To compile this report, the team led by Stan conducted extensive fieldwork between early March and end June, 2015. According to the study, most of the “Naxalite” undertrials in Jharkhand were either Adivasis, Dalits or or from Other Backward Castes. In 2019, he had said in an interview that “there are at least 3,000 young Adivasis and another 2,000 Dalits languishing in Jharkhand’s jails; this is a large number of undertrials for a small state”.

He did not just stop at conducting the study. Based on the findings, he filed a public interest litigation (PIL) against the Government of Jharkhand in the high court in 2017, demanding speedy trials and information about the under-trials in the state. Though the high court in January 2018 ordered the state to furnish all the relevant information from each jail in Jharkhand, the matter is yet to reach any logical conclusion. The last hearing of the case took place in October 2019.

Stan was accused of having Naxal/Maoist links and termed an ‘Urban Naxal’, but in reality, he had no soft spot or sympathy for them. I remember when in 2011, a social activist named Niyamat Ansari was killed by the Naxalites, Stan not only condemned and demanded justice for the killing, but he went on to get Niyamat’s name engraved on a stone plaque that had the names of the martyrs and revolutionaries who had died for Jharkhand. The plaque, or Pathalgarhi, can still be seen on the Bagaicha campus. In fact, in one of the most common photos of Stan used by the media, he can be seen standing in front of that stone plaque.

Civil rights activist Father Stan Swamy with other social activists after Maharashtra Police conducted a raid at his residence in connection with Bhima-Koregaon violence, in Namkum near Ranchi. Photo: PTI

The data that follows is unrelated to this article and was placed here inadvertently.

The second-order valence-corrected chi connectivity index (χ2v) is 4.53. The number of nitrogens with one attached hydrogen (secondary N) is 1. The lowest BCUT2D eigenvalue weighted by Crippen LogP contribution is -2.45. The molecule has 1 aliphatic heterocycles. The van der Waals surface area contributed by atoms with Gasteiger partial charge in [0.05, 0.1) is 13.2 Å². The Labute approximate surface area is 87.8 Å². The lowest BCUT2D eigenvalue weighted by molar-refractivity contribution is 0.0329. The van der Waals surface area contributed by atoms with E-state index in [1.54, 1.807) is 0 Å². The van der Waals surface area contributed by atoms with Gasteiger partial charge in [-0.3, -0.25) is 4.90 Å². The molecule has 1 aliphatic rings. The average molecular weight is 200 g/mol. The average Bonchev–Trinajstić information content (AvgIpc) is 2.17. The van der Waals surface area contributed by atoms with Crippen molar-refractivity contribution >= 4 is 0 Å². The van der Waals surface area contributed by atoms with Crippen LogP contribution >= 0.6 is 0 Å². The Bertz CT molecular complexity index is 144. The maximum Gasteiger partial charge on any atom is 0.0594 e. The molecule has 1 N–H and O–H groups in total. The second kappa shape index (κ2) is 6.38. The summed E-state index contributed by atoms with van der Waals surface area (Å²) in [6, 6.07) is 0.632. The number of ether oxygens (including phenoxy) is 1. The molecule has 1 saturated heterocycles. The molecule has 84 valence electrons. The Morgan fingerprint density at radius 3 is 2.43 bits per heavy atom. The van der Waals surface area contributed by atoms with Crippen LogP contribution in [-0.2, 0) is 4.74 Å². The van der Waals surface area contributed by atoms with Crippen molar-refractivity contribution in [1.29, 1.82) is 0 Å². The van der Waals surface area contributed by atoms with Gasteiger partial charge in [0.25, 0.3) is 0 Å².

Also read: Father Stan Swamy Always Looked On the Bright Side of Life

He was also active in peace-building efforts in the state. I remember seeing him actively plan and mobilise people for the Jharkhand Peace and Justice Yatra in 2011. It was in this period that he was also busy organising socio-political leaders and activists under the banner of the Jharkhand Bachao Andolan. My lawyer friend Rajni Soren, who had worked with Stan and works in Chhattisgarh, rightly reminded me that he had a way with people and leadership that is very rare to find.

His impact on Jharkhand’s civil society and socio-political movements was immense. It would not be an exaggeration to say that he was the guardian angel of social movements in Jharkhand. One can find hundreds of committed and fearless activists, scholars and lawyers who drew their inspiration from him. Rich tributes by Jhakhandi people from different walks of life make me believe that he will continue to inspire the coming generations as well.

It was good to see Jharkhand’s chief minister Hemant Soren join the ranks of those saddened by Stan’s demise. The best tribute to him by the chief minister and the state government would be to ensure that no injustice is done to the marginalised communities. To begin with, Soren and his government should expedite the process of the release of the under-trial prisoners languishing in different jails of Jharkhand who have been incarcerated on baseless charges. Otherwise, the CM’s words of sympathy and protest would be mere lip service.